Friday, April 27, 2007

Everybody in the world should live like they do in France

We just got back from a quick trip to the South of France.

*inhale*. *exhale*.

It was necessary trip which involved 1) lots and lots of clearing out of stuff from my boyfriends father's house; 2) dodging the odd gigantic hornet; and 3) bursting our brains with the stress of liasing with local officials when neither of us spoke the other's language. Fu-u-un.

But in between the hard stuff, we were slowly drawn into the charm of this place. We walked and drove around marvelling at the stunning, raw beauty of the landscape. Fresh drinking water trickles down the sheer rock faces and is collected at a particular spot by locals who haven't yet got plumbing in their homes. The sheer mountainsides are covered with dark green pines and lighter green trees, so neatly arranged they could have been planted in perfect rows. The forests and streams hum and splash with life.

And the villages are breathtakingly lovely: built of a light-coloured stone, so that everything has a cool, clean, fresh look; timeless as an afternoon game of boule. The towns are characterised by plane trees lining the streets and dappling the squares, and the countryside is dotted with cyprus trees like upward brush strokes, pointing to the blue sky.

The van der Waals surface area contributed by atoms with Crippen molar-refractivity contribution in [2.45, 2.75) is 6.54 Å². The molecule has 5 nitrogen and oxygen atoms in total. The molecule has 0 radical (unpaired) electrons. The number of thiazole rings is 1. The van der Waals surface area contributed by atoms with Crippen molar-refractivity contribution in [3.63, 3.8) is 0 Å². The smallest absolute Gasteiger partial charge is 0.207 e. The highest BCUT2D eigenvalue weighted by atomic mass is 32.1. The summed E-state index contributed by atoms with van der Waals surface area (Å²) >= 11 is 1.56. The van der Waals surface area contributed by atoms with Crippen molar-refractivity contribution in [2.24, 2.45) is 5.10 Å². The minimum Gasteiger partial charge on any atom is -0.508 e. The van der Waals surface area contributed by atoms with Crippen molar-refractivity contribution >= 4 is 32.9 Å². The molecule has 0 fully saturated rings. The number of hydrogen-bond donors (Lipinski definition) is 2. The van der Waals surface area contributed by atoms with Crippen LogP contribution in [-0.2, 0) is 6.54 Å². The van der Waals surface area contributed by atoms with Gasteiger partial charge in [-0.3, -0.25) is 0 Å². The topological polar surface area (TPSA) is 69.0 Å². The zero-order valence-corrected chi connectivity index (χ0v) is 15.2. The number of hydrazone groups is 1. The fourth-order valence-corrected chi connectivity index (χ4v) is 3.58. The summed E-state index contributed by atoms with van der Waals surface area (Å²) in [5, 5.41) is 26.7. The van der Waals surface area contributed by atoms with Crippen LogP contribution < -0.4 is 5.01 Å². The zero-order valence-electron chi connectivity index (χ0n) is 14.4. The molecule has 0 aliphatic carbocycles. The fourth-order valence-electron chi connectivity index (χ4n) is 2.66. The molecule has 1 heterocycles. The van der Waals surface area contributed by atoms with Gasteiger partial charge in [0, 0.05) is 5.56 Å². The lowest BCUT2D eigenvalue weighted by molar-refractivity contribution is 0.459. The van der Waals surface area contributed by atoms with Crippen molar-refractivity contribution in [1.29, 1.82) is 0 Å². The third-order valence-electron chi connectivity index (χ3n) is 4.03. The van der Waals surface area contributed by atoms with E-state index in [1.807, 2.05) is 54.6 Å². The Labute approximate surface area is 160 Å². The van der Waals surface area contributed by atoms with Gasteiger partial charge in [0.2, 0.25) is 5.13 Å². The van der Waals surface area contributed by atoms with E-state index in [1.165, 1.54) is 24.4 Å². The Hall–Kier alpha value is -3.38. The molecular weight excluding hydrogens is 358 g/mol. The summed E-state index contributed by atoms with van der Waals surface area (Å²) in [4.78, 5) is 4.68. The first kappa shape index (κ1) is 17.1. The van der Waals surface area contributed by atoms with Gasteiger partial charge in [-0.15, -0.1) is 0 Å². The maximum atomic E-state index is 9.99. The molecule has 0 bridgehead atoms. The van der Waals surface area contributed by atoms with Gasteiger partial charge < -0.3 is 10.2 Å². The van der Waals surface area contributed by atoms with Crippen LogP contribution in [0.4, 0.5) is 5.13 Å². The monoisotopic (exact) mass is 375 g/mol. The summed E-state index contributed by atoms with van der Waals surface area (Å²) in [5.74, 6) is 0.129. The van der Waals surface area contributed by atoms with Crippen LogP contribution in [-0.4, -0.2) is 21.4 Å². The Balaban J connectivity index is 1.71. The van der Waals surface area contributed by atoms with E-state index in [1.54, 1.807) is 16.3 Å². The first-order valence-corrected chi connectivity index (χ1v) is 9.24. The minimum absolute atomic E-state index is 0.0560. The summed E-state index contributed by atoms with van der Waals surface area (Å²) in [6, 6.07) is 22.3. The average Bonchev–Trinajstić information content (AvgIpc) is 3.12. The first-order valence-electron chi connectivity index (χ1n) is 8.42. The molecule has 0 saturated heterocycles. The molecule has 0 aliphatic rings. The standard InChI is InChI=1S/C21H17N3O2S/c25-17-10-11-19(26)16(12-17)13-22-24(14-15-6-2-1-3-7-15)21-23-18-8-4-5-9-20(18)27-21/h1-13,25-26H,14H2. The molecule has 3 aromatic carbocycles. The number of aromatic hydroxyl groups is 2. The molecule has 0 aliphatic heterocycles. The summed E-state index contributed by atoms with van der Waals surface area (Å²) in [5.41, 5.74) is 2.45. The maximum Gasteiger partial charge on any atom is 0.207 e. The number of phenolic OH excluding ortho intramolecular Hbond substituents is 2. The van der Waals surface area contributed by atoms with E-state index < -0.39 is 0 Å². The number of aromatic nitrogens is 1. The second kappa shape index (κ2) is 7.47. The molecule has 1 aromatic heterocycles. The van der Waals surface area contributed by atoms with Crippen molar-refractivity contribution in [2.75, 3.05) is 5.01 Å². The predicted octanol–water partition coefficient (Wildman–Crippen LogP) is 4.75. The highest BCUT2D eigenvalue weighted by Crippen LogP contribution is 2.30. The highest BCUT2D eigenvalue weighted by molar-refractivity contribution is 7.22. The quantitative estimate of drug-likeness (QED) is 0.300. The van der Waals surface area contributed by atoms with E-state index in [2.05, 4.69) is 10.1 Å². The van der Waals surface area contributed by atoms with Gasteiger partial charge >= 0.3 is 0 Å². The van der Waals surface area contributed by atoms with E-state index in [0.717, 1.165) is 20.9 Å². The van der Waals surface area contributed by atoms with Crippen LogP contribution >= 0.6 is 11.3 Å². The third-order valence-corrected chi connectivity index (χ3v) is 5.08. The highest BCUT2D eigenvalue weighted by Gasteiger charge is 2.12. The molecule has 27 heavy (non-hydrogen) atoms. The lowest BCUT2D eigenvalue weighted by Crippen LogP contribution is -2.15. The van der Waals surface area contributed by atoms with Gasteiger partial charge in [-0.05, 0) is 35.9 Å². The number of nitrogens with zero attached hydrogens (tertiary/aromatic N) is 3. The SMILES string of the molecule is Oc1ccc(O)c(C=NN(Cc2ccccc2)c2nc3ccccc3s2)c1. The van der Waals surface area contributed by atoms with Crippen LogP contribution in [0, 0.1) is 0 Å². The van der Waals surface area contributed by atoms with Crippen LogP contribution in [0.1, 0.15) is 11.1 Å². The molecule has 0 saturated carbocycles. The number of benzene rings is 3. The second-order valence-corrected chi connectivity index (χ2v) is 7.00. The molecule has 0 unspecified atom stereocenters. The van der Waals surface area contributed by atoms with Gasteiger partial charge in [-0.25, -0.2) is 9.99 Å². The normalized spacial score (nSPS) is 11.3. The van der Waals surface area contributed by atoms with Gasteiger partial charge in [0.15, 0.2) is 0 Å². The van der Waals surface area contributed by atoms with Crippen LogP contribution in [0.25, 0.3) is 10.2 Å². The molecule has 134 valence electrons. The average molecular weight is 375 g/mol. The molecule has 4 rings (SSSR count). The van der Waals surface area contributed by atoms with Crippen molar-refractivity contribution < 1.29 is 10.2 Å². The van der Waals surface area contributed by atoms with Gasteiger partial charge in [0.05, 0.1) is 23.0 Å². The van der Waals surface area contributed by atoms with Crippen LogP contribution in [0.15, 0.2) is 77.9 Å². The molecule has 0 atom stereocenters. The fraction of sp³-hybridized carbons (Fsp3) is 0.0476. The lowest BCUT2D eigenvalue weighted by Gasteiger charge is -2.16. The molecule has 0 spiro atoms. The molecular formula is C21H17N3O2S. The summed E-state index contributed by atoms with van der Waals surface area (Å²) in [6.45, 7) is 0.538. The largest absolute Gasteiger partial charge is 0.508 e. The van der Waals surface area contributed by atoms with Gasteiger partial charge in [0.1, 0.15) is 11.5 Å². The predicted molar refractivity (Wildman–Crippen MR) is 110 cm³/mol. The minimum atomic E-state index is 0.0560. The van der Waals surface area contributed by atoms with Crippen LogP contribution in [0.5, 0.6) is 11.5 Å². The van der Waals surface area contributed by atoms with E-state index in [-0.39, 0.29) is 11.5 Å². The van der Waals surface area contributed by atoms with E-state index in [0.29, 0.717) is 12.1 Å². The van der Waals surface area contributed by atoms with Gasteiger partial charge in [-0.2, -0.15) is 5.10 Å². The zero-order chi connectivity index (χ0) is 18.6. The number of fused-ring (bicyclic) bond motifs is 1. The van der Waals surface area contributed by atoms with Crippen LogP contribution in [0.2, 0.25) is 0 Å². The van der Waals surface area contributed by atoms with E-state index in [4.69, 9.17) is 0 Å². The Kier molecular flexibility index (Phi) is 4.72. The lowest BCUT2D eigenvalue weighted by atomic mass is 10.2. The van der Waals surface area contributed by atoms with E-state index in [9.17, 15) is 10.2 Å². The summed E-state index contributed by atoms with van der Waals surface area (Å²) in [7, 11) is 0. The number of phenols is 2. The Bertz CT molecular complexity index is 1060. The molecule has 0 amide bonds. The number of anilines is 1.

One afternoon we stumbled on the market in the local square where we were staying, and it was such a pretty spectacle, it seemed unreal. Well-dressed people wandered unhurriedly, tasting artisan cheeses and mushrooms and honey, smelling the wares of the lavendar distiller and enjoying their weekly ritual of purchasing their groceries from local producers.

We also saw some Roman ruins, an amphitheatre at Nîmes and one of the best remaining Roman aqueducts in the world, at Pont du Gard. All the time I was marvelling at the fact that the Romans did actually invade and occupy France, just like in the comic books. I am ashamed to say that 90% of the history and geography I know has come from Asterix and Obelix comics. Though I must say, they have served me well in this part of the world.